Market structure influences how an organization behaves according to pricing, supply, barriers to entry, efficiency and competition. More specifically, Applebee’s, a nation-wide casual dining restaurant chain, is an organization whose structure is considered to be monopolistic competition. Monopolistic competition is a structure that has many buyers and sellers who sell products that are similar but not identical. Hence, instead of being a price taker, Applebee’s has a downward sloping demand curve. Applebee’s is almost like a tiny monopoly because of the differentiation in the products that they sell. Moreover, Applebee’s has some control over their prices but competition tends to dictate the price range for food and beverages. In addition, it’s relatively easy to enter and exit this market without restrictions. Chili’s, T.G.I. Friday’s, Red Lobster, Outback Steakhouse, Olive Garden and Ruby Tuesday’s are Applebee’s main competitors. In grasping market share and maximizing profits, advertising plays significant role in monopolistic competition. All of these organizations spend millions of dollars in advertising but why? Plain and simple, advertising leads to higher profits. One of the commercials that have Applebee’s has is a 550 calorie meal. In today’s society, consumer are becoming more health conscientious and showing a delicious shrimp and pasta meal for under 550 calories appeals to the consumer’s eye. Now without that commercial, how many people would actually know about this? Definitely, not as many. In continuing on how advertising plays a hugh role in monopolistic, consider yourself driving down the road with a friend and you want to grab a bite to eat. Are you more inclined to stop at Applebee’s, a clean safe and economical eating environment or a place you never even heard of such as Jim Bob’s diner with the sign out in front of the building falling down who has a short order cook that looks like a guy that should be in ZZ Top?...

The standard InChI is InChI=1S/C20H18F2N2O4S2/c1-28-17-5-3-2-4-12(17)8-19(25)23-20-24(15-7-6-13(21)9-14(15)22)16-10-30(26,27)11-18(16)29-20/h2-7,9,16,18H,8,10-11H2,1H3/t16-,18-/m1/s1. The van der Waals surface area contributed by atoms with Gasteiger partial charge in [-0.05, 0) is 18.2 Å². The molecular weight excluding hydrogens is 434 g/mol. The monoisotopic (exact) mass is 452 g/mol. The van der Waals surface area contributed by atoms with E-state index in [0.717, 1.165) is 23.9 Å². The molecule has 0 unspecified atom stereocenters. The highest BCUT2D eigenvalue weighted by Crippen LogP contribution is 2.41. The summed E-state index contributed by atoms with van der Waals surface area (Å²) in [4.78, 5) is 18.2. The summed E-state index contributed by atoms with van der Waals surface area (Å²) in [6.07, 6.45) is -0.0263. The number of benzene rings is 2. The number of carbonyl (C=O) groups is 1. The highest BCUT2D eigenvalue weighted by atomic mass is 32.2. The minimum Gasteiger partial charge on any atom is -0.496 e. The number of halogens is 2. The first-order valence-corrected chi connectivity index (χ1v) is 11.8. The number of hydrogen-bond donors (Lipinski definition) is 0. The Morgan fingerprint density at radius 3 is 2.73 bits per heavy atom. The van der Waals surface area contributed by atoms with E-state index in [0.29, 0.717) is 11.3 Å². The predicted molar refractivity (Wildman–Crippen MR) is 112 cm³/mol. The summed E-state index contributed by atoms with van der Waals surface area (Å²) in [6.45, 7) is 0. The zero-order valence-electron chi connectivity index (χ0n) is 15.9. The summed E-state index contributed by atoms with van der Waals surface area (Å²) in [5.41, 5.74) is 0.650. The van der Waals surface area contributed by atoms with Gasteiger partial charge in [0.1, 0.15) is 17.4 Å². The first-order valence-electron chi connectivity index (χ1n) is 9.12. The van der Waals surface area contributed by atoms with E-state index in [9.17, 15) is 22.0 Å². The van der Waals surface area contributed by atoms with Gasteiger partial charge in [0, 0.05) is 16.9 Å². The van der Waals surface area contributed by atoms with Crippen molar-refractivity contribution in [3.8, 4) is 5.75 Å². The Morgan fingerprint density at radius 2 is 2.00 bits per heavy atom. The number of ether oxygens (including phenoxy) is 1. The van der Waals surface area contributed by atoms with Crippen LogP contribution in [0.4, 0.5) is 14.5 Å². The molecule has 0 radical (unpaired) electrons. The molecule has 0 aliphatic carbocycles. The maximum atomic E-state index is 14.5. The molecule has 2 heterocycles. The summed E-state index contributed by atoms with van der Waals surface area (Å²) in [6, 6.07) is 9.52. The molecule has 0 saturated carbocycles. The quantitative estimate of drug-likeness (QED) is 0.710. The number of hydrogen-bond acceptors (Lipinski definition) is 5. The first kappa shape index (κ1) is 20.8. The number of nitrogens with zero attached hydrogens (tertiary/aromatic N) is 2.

References: Applebee’s. (2010 March). Retrieved March 25, 2010, from Applebee’s website: http://applebees.com
Please join StudyMode to read the full document